What amazes us most about this New York Magazine item, which revisits those notorious "racist" flyers from the 2001 campaign, is how Freddy has evidently forgiven what once appeared to be a rather personal wound; while Mike Bloomberg, the sole beneficiary of the Democrats' racial meltdown, is now keeping the grievance alive.

To explain: Freddy, as the New York piece points out, essentially launched this year's campaign by embracing Carl Kruger, a South Brooklyn pol who played a central role in Mark Green's much-criticized appeal to white Brooklyn voters.

Mike, meanwhile, seems to have pursued rather extreme means of distancing himself from the affair. The kid who did the mechanical work of designing the flyer, Micah Lasher, is now a political consultant. (When we say "kid," we mean that, as we recall, he was 19, and an undergrad at NYU, in 2001.) His partner is doing work for Bloomberg. And Team Bloomberg is petrified of the flyer's taint:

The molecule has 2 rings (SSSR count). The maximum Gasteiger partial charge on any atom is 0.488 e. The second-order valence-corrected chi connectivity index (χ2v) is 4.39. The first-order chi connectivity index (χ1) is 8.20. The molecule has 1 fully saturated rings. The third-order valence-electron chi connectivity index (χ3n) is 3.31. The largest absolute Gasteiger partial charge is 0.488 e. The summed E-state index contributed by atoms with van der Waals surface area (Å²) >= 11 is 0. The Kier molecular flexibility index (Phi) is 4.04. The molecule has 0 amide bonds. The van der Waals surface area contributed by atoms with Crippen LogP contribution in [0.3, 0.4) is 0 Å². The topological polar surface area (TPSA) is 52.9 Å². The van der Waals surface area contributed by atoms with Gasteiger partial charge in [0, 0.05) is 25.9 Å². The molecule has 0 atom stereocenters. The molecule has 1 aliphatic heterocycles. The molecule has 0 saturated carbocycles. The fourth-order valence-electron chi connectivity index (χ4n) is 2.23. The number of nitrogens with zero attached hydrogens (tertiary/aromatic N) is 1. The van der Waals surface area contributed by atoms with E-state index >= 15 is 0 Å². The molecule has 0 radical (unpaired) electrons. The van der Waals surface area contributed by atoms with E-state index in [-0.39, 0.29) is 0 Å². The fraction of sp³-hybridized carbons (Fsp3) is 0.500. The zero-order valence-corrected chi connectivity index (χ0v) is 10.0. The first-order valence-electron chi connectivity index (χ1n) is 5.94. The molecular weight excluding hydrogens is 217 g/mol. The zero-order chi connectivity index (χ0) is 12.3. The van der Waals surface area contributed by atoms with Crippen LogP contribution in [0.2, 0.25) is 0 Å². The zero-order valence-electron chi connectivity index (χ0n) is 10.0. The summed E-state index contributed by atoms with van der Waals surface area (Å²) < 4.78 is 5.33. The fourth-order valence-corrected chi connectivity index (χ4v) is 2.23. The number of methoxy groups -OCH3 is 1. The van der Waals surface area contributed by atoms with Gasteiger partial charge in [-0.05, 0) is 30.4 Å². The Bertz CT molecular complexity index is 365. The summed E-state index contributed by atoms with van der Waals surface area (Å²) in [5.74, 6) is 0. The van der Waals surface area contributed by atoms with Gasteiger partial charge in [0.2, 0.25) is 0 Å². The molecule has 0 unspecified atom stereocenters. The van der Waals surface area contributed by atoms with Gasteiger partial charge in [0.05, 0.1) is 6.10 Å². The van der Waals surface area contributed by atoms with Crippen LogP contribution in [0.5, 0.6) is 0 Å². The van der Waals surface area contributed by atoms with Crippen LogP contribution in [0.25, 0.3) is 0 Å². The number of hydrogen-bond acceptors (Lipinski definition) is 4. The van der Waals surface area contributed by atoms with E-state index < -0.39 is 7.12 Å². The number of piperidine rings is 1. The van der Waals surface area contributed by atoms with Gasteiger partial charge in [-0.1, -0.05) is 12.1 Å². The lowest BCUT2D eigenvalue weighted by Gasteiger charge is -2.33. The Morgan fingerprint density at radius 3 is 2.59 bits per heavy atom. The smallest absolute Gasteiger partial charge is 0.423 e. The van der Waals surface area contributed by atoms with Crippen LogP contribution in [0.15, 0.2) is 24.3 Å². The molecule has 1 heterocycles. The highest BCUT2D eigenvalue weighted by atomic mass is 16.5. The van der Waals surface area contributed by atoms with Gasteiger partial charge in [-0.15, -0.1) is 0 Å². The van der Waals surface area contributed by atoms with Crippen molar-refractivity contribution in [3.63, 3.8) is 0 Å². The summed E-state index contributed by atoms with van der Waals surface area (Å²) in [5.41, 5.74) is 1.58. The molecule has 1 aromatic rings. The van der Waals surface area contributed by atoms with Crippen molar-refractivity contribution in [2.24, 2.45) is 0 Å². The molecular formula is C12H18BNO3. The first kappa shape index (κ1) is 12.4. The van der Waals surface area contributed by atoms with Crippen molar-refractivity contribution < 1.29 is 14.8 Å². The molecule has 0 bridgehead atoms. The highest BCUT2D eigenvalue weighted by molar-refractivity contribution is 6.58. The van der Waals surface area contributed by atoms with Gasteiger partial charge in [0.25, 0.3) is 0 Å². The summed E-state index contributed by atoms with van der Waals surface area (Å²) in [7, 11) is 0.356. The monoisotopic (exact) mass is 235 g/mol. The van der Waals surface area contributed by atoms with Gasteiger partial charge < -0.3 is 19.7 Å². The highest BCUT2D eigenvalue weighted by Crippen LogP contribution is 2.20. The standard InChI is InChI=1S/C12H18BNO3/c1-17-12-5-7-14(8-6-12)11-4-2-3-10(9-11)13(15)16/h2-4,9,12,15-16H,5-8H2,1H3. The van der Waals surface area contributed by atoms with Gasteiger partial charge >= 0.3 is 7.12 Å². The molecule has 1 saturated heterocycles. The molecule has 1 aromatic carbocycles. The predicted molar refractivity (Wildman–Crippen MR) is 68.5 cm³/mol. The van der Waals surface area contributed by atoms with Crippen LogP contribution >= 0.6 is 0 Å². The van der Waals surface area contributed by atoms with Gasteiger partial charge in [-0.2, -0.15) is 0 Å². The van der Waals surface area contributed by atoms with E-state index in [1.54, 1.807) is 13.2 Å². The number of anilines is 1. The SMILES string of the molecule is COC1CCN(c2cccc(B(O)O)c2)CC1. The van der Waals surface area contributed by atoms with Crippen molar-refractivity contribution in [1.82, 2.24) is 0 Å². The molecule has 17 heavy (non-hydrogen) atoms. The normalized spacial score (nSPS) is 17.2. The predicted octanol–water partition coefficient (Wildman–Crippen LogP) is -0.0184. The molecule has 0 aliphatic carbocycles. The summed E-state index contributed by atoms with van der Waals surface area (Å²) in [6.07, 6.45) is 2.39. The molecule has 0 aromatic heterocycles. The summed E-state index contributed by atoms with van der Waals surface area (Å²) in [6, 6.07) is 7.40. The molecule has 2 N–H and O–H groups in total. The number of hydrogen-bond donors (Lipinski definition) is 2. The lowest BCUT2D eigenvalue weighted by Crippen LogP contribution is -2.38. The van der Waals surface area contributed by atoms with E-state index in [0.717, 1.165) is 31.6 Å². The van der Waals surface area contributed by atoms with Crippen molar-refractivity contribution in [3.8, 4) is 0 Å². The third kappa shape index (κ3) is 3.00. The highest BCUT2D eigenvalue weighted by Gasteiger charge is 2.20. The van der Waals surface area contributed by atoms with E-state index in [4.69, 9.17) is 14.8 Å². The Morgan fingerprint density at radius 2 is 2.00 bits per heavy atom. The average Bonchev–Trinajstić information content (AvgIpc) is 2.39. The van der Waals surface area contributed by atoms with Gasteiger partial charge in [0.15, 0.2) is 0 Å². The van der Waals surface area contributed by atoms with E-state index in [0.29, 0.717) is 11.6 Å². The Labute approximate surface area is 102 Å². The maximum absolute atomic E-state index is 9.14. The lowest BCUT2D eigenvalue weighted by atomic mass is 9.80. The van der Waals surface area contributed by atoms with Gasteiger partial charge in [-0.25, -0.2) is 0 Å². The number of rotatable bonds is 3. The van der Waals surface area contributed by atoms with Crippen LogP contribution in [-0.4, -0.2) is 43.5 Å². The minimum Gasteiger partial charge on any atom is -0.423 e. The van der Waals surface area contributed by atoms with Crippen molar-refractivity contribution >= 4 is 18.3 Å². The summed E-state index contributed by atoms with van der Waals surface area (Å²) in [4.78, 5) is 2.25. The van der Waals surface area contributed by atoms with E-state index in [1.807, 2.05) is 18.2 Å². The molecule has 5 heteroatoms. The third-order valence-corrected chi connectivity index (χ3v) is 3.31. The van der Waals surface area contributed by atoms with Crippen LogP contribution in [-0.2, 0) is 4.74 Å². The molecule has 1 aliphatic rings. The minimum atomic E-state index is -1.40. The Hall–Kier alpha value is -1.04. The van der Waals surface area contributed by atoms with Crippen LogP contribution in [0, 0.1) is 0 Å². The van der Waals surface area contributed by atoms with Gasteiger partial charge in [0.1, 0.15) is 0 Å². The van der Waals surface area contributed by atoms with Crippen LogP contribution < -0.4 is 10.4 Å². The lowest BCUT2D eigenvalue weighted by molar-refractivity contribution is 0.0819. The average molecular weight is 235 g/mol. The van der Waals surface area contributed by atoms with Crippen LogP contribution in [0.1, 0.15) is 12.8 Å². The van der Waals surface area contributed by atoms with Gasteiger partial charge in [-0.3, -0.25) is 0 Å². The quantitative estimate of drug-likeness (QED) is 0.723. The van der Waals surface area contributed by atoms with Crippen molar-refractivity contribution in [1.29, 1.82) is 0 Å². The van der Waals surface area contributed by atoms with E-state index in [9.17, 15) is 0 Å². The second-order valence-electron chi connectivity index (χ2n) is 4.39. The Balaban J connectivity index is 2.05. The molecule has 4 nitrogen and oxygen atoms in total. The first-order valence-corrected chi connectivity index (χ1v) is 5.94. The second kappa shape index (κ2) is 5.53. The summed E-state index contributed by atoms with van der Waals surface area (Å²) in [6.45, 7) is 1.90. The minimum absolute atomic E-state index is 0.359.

"Bloomberg's advisors were so worried about flyer blowback that, after some debate, they had Lasher sign a notarized paper saying he'd recused himself from working with them."

Notarized?! This strikes us as quite a precedent. What better way to validate the charge that the flyer was racist, toxic, a page from Der Sturmer? And what better way to signal that you'll be an easy target for similar accusations in October?
March 22, 05 Politicker